03 December 2022
A sermon outline with USPG for
Advent II, 4 December 2022
The Second Sunday of Advent
4 December 2022
Reading: Matthew 3: 1-12 (NRSVA):
1 In those days John the Baptist appeared in the wilderness of Judea, proclaiming, 2 ‘Repent, for the kingdom of heaven has come near.’ 3 This is the one of whom the prophet Isaiah spoke when he said, ‘The voice of one crying out in the wilderness: “Prepare the way of the Lord, make his paths straight”.’
4 Now John wore clothing of camel’s hair with a leather belt around his waist, and his food was locusts and wild honey. 5 Then the people of Jerusalem and all Judea were going out to him, and all the region along the Jordan, 6 and they were baptized by him in the river Jordan, confessing their sins.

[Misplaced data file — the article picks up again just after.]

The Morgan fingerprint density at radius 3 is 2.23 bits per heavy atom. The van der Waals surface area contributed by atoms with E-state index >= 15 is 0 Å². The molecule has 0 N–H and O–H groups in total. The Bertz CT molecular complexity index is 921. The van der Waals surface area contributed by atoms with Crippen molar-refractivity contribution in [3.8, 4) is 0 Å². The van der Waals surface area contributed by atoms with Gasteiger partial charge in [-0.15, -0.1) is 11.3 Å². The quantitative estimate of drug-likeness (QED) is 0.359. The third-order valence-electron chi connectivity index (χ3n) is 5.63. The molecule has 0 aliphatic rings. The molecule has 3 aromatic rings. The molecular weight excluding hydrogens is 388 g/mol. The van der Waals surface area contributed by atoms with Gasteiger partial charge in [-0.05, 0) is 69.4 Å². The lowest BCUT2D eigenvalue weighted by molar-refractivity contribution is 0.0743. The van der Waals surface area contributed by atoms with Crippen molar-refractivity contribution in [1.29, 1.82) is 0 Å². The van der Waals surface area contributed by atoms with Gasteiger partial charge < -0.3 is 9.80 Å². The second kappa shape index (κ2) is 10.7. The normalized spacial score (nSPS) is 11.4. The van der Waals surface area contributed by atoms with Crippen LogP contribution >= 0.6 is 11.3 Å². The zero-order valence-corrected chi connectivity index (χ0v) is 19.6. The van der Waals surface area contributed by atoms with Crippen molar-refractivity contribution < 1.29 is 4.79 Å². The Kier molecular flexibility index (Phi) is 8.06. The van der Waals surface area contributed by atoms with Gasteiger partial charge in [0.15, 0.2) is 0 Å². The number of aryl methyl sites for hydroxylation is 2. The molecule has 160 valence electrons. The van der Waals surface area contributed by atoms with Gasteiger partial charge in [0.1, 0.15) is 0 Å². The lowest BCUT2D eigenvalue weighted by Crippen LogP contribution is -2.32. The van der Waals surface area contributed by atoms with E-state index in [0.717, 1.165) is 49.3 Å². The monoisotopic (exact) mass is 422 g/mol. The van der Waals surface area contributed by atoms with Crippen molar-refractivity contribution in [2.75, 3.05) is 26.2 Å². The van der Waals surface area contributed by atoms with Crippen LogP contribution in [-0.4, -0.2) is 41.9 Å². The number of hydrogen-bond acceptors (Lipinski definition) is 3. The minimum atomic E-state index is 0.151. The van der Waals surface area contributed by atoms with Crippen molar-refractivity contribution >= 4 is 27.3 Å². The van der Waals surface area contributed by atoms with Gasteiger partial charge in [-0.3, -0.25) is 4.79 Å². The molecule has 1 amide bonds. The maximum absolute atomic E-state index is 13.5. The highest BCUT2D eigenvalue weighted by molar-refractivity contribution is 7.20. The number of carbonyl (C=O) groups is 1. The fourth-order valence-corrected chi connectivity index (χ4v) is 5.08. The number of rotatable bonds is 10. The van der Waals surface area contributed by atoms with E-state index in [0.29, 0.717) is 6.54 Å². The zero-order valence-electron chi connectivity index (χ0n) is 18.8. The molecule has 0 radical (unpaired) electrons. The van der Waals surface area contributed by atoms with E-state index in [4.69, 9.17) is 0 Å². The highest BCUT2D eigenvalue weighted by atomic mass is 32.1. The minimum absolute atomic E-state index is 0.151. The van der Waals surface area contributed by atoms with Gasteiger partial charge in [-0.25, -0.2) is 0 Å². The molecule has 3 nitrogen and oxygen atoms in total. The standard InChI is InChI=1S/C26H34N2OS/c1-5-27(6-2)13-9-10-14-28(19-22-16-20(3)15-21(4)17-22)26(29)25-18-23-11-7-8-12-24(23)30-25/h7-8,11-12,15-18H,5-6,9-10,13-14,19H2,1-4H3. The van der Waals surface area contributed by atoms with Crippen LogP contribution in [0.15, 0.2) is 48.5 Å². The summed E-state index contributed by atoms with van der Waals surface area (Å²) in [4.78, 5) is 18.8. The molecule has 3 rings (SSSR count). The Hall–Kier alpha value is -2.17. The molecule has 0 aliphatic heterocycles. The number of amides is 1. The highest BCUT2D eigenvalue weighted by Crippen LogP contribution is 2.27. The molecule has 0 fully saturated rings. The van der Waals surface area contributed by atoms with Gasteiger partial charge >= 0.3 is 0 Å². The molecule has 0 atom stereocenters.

7 But when he saw many Pharisees and Sadducees coming for baptism, he said to them, ‘You brood of vipers! Who warned you to flee from the wrath to come? 8 Bear fruit worthy of repentance. 9 Do not presume to say to yourselves, “We have Abraham as our ancestor”; for I tell you, God is able from these stones to raise up children to Abraham. 10 Even now the axe is lying at the root of the trees; every tree therefore that does not bear good fruit is cut down and thrown into the fire.
11 ‘I baptize you with water for repentance, but one who is more powerful than I is coming after me; I am not worthy to carry his sandals. He will baptize you with the Holy Spirit and fire. 12 His winnowing-fork is in his hand, and he will clear his threshing-floor and will gather his wheat into the granary; but the chaff he will burn with unquenchable fire.’